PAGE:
Sunday, 7 December 2008

Ida Lupino

Actress, screenwriter, director. Born on February 4, 1918, in London, England to a show buisness family. Ida Lupino was a popular actress of the 1930s and 1940s as well as a brave, pioneering filmmaker.
Acting ran in her family. Her father was comedian Stanley Lupino and her mother was actress Connie Emerald. A serious performer, she trained at the Royal Academy of Dramatic Art in London before getting her first big break.
After her film debut in Her First Affair (1932), Ida Lupino got a contract with Paramount. One of her most notable works from this period is the musical Anything Goes (1935) with Bing Crosby and Ethel Merman. Changing over to Warner Brothers in 1939 led to more substantial dramatic fare. Lupino earned high marks from critics for her turn in The Light That Failed (1939) based on the Rudyard Kipling novel.
She also appeared in the crime thriller High Sierra (1941) opposite Humphrey Bogart and The Hard Way (1943), which earned the Best Actress award from the New York Film Critics.
Ida Lupino formed her own film company with Anson Bond called Emerald Productions in 1949, and created films that tackled controversial social themes, such as Not Wanted (1949), which she also directed and wrote.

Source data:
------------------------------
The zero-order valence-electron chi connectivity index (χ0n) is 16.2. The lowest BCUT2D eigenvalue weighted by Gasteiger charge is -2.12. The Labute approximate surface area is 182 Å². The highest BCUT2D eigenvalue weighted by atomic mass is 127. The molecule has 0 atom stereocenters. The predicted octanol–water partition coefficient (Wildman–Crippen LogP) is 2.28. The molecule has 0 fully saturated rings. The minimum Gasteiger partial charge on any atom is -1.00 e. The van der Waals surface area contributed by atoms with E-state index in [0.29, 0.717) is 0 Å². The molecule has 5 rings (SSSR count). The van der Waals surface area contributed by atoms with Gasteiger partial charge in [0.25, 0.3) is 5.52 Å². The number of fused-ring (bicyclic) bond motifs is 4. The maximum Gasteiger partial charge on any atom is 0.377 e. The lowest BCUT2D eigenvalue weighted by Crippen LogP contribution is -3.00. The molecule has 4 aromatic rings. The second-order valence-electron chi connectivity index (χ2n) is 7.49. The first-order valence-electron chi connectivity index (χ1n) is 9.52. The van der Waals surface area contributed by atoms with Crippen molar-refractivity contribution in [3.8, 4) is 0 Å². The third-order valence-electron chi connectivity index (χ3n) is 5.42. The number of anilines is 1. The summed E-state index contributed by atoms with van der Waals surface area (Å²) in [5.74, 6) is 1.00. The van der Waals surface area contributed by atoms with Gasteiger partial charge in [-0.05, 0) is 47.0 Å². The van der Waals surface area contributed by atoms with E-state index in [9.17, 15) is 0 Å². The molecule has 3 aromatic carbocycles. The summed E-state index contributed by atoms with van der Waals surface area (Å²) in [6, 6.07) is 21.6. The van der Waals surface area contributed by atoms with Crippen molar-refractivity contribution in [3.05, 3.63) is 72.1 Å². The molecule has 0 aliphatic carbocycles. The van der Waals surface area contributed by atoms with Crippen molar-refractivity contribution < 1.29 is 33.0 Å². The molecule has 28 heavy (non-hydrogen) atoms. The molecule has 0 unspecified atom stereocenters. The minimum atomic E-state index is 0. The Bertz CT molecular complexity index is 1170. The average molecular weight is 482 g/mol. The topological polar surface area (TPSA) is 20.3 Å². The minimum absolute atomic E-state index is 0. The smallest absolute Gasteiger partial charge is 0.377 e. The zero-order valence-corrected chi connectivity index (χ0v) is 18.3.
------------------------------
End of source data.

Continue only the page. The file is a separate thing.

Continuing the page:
The film explored the plight of an unwed mother. Other films addressed bigamy and rape. While her films were disregarded at the time, Lupino has come to be seen as one of Hollywood’s pioneering female directors.
After battling cancer, Ida died on August 3, 1995, in Burbank, California.

5 comments:

Anonymous said...

Please check out this link I came across I think you will find it of interest as it has some great classic stars on it.

http://www.classicfilmstars.com/

I hope you don't think I'm intruding I admire anybody who keeps the memory of these great stars alive.
I find your site very informative and intriguing.

R said...

Great tribute allison rrrrr

bluedreamer27 said...

great tribute
i was just wondering whats the difference of how much the stars are being paid on that era compared today

bluedreamer27 said...

hello ali just dropping by here again just to say have a great day

Allison said...

Hi blue thanks for dropping by.
Bit of tuff one that!
I guess there can't be a lot of difference to how they were being paid in that era & this era,I guess like that of today the bigger demand of a star they want to use for a major part in a fim the more money they were offered.